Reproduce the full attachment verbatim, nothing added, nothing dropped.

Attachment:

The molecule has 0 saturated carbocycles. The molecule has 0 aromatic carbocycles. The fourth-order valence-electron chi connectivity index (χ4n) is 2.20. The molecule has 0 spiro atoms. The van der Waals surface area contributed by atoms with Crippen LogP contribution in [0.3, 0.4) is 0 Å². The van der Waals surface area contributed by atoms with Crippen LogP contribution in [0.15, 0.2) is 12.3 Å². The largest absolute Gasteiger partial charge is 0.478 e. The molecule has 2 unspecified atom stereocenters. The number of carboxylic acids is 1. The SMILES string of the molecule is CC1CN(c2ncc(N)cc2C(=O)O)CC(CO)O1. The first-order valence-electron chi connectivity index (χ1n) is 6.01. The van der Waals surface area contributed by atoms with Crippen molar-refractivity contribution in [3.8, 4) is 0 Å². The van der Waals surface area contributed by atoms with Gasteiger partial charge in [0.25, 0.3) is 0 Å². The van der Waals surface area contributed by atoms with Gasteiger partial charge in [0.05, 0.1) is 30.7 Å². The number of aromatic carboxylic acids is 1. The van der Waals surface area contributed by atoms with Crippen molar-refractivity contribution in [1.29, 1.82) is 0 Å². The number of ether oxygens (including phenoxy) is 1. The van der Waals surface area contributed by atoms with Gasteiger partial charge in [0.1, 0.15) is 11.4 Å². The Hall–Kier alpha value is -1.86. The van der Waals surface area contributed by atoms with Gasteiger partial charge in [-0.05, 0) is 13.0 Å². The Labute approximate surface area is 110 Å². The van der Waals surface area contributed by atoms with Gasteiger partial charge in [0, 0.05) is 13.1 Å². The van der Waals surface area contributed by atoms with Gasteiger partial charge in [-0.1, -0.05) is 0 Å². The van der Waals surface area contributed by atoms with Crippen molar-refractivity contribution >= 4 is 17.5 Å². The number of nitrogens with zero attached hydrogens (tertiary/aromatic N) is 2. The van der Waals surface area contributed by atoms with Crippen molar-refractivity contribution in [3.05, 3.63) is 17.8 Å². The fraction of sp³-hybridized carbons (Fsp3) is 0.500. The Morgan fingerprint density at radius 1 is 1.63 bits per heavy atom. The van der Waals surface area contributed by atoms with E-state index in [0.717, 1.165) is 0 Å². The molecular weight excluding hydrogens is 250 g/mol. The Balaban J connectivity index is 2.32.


The molecule has 0 saturated carbocycles. The molecule has 0 aromatic carbocycles. The fourth-order valence-electron chi connectivity index (χ4n) is 2.20. The molecule has 0 spiro atoms. The van der Waals surface area contributed by atoms with Crippen LogP contribution in [0.3, 0.4) is 0 Å². The van der Waals surface area contributed by atoms with Crippen LogP contribution in [0.15, 0.2) is 12.3 Å². The largest absolute Gasteiger partial charge is 0.478 e. The molecule has 2 unspecified atom stereocenters. The number of carboxylic acids is 1. The SMILES string of the molecule is CC1CN(c2ncc(N)cc2C(=O)O)CC(CO)O1. The first-order valence-electron chi connectivity index (χ1n) is 6.01. The van der Waals surface area contributed by atoms with Crippen molar-refractivity contribution in [3.8, 4) is 0 Å². The van der Waals surface area contributed by atoms with Gasteiger partial charge in [0.25, 0.3) is 0 Å². The van der Waals surface area contributed by atoms with Gasteiger partial charge in [0.05, 0.1) is 30.7 Å². The number of aromatic carboxylic acids is 1. The van der Waals surface area contributed by atoms with Crippen molar-refractivity contribution in [1.29, 1.82) is 0 Å². The number of ether oxygens (including phenoxy) is 1. The van der Waals surface area contributed by atoms with Gasteiger partial charge in [0.1, 0.15) is 11.4 Å². The Hall–Kier alpha value is -1.86. The van der Waals surface area contributed by atoms with Gasteiger partial charge in [-0.05, 0) is 13.0 Å². The Labute approximate surface area is 110 Å². The van der Waals surface area contributed by atoms with Gasteiger partial charge in [0, 0.05) is 13.1 Å². The van der Waals surface area contributed by atoms with Gasteiger partial charge in [-0.1, -0.05) is 0 Å². The van der Waals surface area contributed by atoms with Crippen molar-refractivity contribution >= 4 is 17.5 Å². The number of nitrogens with zero attached hydrogens (tertiary/aromatic N) is 2. The van der Waals surface area contributed by atoms with Crippen molar-refractivity contribution in [3.05, 3.63) is 17.8 Å². The fraction of sp³-hybridized carbons (Fsp3) is 0.500. The Morgan fingerprint density at radius 1 is 1.63 bits per heavy atom. The van der Waals surface area contributed by atoms with E-state index in [0.717, 1.165) is 0 Å². The molecular weight excluding hydrogens is 250 g/mol. The Balaban J connectivity index is 2.32.